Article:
) describe intermediaries as “boundary people” that “bridge or create alignments between different worlds” (p. 16). Recent studies show that their function is not only to be middlemen, connecting users and suppliers of new knowledge, technologies, or innovations; they are more deeply interwoven in innovation processes themselves, and play an active role in co-shaping innovations along various stages and cycles. They can reduce uncertainty and mediate complex interactions between multiple actors resulting in innovation (e.g., Van de Ven et al. 1999
Several roles and activities can be discerned: facilitating learning and collaboration in networks; managing and allocating financial and human resources; the articulation of client needs and requirements; prototyping and piloting; arbitration and brokering; accreditation and setting standards; investment appraisal and business planning, and training, education; and communication (Bessant and Rush 1995
; Howells 2006
; Klerkx and Leeuwis 2009
). Stewart and Hyysalo
) discern three key activities of university–society (U–S) intermediaries: facilitating, configuring, and brokering (Table 1
is the process of creating opportunities for others and new environments to ignite innovation. Facilitation helps to make co-creation easier for involved parties by developing and providing access to equipment or rooms, but also to networks and communities, to funding sources, or to broad types of knowledge—including, for example, expertise and knowledge about the other party’s mindsets, interests, and behaviours. Facilitation can also include promotional efforts to increase the visibility of innovations within and outside organizations; or the creation of flexible (regulatory) arrangements that reduce uncertainty and facilitate experimentation (Regeer et al. 2016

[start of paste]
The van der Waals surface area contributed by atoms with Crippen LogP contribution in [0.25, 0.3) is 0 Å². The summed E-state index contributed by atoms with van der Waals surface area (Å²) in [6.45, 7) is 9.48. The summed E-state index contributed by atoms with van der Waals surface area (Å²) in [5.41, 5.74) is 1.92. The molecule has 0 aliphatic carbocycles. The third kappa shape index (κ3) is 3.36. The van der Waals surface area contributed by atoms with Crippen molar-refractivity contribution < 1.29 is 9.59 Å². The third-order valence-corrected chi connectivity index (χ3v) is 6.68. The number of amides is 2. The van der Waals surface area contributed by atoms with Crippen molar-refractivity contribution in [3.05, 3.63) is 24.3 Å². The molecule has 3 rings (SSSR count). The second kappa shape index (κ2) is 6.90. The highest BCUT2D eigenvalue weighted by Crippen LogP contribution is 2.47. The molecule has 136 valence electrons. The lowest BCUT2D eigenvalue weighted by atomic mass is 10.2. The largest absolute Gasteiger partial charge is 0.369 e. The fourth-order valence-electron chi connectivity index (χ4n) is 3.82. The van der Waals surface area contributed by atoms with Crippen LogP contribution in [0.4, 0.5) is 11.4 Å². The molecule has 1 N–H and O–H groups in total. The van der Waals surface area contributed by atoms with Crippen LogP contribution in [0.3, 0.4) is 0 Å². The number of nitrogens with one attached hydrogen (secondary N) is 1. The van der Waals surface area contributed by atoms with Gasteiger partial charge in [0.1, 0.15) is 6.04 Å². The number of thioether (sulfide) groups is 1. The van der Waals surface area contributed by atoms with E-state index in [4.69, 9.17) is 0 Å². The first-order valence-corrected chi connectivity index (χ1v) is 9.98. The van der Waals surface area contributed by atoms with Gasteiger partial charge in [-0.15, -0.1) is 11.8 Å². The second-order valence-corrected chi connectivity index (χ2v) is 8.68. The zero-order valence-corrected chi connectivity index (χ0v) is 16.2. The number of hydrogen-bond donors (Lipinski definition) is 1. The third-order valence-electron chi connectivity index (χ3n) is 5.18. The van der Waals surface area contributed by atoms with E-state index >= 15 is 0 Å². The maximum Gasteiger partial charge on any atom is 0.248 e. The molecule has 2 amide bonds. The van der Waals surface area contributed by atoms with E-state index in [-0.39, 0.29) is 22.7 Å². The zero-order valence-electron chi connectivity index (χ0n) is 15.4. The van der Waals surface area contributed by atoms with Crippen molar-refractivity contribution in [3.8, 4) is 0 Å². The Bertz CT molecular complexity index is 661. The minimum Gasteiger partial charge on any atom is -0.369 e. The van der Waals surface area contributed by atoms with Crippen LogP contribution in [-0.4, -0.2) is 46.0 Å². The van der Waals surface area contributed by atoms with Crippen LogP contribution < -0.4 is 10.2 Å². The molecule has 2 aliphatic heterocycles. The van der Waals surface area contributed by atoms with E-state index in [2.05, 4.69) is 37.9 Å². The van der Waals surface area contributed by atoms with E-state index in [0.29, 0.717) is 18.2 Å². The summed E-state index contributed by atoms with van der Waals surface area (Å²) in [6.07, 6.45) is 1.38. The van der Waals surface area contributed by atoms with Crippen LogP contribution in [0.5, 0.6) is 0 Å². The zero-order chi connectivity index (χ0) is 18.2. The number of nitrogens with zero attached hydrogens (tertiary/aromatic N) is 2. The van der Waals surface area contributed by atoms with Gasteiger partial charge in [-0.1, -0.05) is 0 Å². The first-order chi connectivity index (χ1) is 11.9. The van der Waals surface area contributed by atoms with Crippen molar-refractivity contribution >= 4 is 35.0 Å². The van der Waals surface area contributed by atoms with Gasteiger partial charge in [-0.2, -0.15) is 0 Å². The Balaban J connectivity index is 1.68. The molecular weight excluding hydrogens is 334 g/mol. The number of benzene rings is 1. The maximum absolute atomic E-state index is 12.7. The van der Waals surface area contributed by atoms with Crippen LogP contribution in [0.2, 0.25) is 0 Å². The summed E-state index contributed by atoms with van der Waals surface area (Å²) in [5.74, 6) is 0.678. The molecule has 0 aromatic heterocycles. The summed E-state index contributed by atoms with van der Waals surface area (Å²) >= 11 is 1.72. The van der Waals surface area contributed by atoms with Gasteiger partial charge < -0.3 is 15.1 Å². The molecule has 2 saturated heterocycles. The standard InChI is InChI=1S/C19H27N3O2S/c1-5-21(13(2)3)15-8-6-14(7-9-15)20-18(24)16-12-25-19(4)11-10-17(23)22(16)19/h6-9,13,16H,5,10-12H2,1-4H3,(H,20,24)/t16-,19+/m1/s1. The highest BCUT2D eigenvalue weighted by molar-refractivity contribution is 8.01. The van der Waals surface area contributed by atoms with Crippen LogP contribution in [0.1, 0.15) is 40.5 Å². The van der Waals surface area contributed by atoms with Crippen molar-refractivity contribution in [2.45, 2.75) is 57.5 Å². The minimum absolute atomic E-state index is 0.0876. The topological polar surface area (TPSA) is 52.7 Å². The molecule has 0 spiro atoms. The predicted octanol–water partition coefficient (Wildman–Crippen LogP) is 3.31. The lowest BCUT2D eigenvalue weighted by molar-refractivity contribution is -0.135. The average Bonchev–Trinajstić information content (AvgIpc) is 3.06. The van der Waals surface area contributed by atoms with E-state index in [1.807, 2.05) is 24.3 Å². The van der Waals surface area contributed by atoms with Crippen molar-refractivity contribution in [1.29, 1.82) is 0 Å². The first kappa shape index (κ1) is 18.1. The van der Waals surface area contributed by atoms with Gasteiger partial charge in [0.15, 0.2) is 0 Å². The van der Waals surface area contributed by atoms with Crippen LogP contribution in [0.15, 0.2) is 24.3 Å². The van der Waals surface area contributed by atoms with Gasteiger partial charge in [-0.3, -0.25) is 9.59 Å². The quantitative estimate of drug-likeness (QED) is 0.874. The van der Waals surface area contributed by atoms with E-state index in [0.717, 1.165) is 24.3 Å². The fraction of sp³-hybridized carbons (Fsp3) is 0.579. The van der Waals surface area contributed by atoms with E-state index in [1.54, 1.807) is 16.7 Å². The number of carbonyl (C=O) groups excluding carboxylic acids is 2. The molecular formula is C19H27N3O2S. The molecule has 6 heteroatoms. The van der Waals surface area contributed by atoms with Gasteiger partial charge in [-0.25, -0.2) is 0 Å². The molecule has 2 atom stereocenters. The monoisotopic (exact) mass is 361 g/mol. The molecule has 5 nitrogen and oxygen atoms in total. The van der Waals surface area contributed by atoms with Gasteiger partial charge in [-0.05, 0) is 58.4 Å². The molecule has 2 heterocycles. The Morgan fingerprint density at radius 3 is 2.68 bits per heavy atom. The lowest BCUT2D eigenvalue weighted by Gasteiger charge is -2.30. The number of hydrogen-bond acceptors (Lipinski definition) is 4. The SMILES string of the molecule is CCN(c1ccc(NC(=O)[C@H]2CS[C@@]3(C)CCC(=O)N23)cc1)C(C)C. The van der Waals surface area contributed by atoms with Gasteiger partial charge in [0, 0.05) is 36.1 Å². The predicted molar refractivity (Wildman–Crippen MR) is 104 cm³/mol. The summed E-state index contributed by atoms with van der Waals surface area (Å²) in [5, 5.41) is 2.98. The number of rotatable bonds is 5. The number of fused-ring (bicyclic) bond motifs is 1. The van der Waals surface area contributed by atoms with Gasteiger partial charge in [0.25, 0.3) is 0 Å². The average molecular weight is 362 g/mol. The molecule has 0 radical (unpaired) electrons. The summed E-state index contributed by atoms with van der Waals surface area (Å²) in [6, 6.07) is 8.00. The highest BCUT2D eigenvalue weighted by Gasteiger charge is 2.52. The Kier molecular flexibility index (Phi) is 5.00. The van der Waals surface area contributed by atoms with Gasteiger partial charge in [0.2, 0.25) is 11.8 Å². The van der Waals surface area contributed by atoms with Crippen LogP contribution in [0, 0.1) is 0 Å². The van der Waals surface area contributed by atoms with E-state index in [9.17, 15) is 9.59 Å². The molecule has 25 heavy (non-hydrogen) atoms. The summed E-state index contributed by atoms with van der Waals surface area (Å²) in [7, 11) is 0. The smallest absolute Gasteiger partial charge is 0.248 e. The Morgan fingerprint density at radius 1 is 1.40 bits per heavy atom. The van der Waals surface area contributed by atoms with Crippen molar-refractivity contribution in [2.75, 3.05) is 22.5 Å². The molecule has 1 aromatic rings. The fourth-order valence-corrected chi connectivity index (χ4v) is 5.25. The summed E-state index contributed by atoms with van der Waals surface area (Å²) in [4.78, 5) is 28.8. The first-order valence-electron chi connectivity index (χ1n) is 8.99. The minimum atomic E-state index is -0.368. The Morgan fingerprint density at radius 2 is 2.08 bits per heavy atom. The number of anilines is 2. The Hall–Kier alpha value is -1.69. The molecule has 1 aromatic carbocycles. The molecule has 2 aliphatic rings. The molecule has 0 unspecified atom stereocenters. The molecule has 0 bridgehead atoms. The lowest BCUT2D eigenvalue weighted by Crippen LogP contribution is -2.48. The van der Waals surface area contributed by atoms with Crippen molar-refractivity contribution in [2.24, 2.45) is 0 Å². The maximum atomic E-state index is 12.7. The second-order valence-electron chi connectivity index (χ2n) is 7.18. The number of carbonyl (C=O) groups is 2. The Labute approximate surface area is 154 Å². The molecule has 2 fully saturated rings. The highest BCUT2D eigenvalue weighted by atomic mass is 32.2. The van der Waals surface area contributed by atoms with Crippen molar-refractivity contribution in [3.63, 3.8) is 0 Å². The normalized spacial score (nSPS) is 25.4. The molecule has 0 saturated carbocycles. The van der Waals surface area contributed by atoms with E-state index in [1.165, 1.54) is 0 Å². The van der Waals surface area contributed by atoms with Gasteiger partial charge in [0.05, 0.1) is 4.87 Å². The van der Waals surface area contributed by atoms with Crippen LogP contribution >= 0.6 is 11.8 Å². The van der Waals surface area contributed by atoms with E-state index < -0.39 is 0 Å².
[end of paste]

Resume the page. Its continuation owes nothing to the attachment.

; Lember et al. 2014
activities are efforts by intermediaries to adapt, arrange, or adjust innovations and products with a view to specific applications or uses (Stewart and Hyysalo 2008
). It involves active listening, and moderating discussions that shape the perceptions of both sides about a certain project, solution, or technology, contributing to its valuation and appropriation. It also involves the configuring of intermediaries and priority setting processes and judgements, identifying the most relevant uses of a solution for a specific challenge. Thus, configuration has a strong symbolic and discursive component of (re-)interpreting and framing knowledge and innovations to the views and expectations of relevant audiences and stakeholders, while ascribing value—and values—to them (Huguenin and Jeannerat 2017
; Carvalho and van Winden 2018
can be pivotal to bridge the different social and institutional realms of university and society. Stewart and Hyysalo
) see brokering as a process of communication and negotiation about contracts, functionalities, and all sorts of implementation challenges that collaborating innovating parties face. Brokering plays a role in building or maintaining trust (e.g., Boltanski and Chiapello 1999
). It can also help to secure resources and to maintain interest in the innovation, helping to raise new constituencies (also Edler and Yeow 2016